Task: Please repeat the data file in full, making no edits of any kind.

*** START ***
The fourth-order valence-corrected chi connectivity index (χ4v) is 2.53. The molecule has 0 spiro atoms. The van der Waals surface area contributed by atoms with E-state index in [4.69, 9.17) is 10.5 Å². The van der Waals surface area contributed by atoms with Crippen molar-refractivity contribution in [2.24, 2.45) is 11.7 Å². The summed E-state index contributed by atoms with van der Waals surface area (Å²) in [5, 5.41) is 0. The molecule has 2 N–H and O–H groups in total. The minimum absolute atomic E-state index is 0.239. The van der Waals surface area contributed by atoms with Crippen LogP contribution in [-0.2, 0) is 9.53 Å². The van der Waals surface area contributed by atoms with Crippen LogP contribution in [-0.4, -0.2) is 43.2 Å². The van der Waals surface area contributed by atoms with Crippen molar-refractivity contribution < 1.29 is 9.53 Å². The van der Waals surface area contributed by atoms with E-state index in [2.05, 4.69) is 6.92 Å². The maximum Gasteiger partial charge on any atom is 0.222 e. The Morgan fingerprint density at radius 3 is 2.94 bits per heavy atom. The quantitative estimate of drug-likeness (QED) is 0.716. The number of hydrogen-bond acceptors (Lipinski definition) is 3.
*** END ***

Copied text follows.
The fourth-order valence-corrected chi connectivity index (χ4v) is 2.53. The molecule has 0 spiro atoms. The van der Waals surface area contributed by atoms with E-state index in [4.69, 9.17) is 10.5 Å². The van der Waals surface area contributed by atoms with Crippen molar-refractivity contribution in [2.24, 2.45) is 11.7 Å². The summed E-state index contributed by atoms with van der Waals surface area (Å²) in [5, 5.41) is 0. The molecule has 2 N–H and O–H groups in total. The minimum absolute atomic E-state index is 0.239. The van der Waals surface area contributed by atoms with Crippen LogP contribution in [-0.2, 0) is 9.53 Å². The van der Waals surface area contributed by atoms with Crippen LogP contribution in [-0.4, -0.2) is 43.2 Å². The van der Waals surface area contributed by atoms with Crippen molar-refractivity contribution < 1.29 is 9.53 Å². The van der Waals surface area contributed by atoms with E-state index in [2.05, 4.69) is 6.92 Å². The maximum Gasteiger partial charge on any atom is 0.222 e. The Morgan fingerprint density at radius 3 is 2.94 bits per heavy atom. The quantitative estimate of drug-likeness (QED) is 0.716. The number of hydrogen-bond acceptors (Lipinski definition) is 3.